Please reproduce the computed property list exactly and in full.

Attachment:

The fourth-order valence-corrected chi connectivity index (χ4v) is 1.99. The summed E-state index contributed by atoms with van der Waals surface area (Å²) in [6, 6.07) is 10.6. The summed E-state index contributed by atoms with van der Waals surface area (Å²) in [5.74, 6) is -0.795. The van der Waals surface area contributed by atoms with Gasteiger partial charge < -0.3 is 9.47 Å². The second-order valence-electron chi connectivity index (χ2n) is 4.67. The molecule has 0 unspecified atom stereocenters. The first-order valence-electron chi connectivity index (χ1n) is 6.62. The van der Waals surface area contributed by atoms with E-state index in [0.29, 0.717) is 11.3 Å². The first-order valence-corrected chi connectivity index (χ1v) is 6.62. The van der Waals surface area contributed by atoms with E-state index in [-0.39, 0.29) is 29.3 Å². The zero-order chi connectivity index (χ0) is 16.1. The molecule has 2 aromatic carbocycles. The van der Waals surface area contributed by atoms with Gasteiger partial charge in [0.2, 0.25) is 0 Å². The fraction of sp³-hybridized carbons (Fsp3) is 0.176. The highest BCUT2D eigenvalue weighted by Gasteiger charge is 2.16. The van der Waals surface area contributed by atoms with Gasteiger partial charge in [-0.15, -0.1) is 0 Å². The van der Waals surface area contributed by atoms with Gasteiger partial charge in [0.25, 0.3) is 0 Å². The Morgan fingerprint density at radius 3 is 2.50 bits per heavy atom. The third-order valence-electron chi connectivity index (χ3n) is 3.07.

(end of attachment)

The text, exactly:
The fourth-order valence-corrected chi connectivity index (χ4v) is 1.99. The summed E-state index contributed by atoms with van der Waals surface area (Å²) in [6, 6.07) is 10.6. The summed E-state index contributed by atoms with van der Waals surface area (Å²) in [5.74, 6) is -0.795. The van der Waals surface area contributed by atoms with Gasteiger partial charge < -0.3 is 9.47 Å². The second-order valence-electron chi connectivity index (χ2n) is 4.67. The molecule has 0 unspecified atom stereocenters. The first-order valence-electron chi connectivity index (χ1n) is 6.62. The van der Waals surface area contributed by atoms with E-state index in [0.29, 0.717) is 11.3 Å². The first-order valence-corrected chi connectivity index (χ1v) is 6.62. The van der Waals surface area contributed by atoms with E-state index in [-0.39, 0.29) is 29.3 Å². The zero-order chi connectivity index (χ0) is 16.1. The molecule has 2 aromatic carbocycles. The van der Waals surface area contributed by atoms with Gasteiger partial charge in [0.2, 0.25) is 0 Å². The fraction of sp³-hybridized carbons (Fsp3) is 0.176. The highest BCUT2D eigenvalue weighted by Gasteiger charge is 2.16. The van der Waals surface area contributed by atoms with Gasteiger partial charge in [-0.15, -0.1) is 0 Å². The van der Waals surface area contributed by atoms with Gasteiger partial charge in [0.25, 0.3) is 0 Å². The Morgan fingerprint density at radius 3 is 2.50 bits per heavy atom. The third-order valence-electron chi connectivity index (χ3n) is 3.07.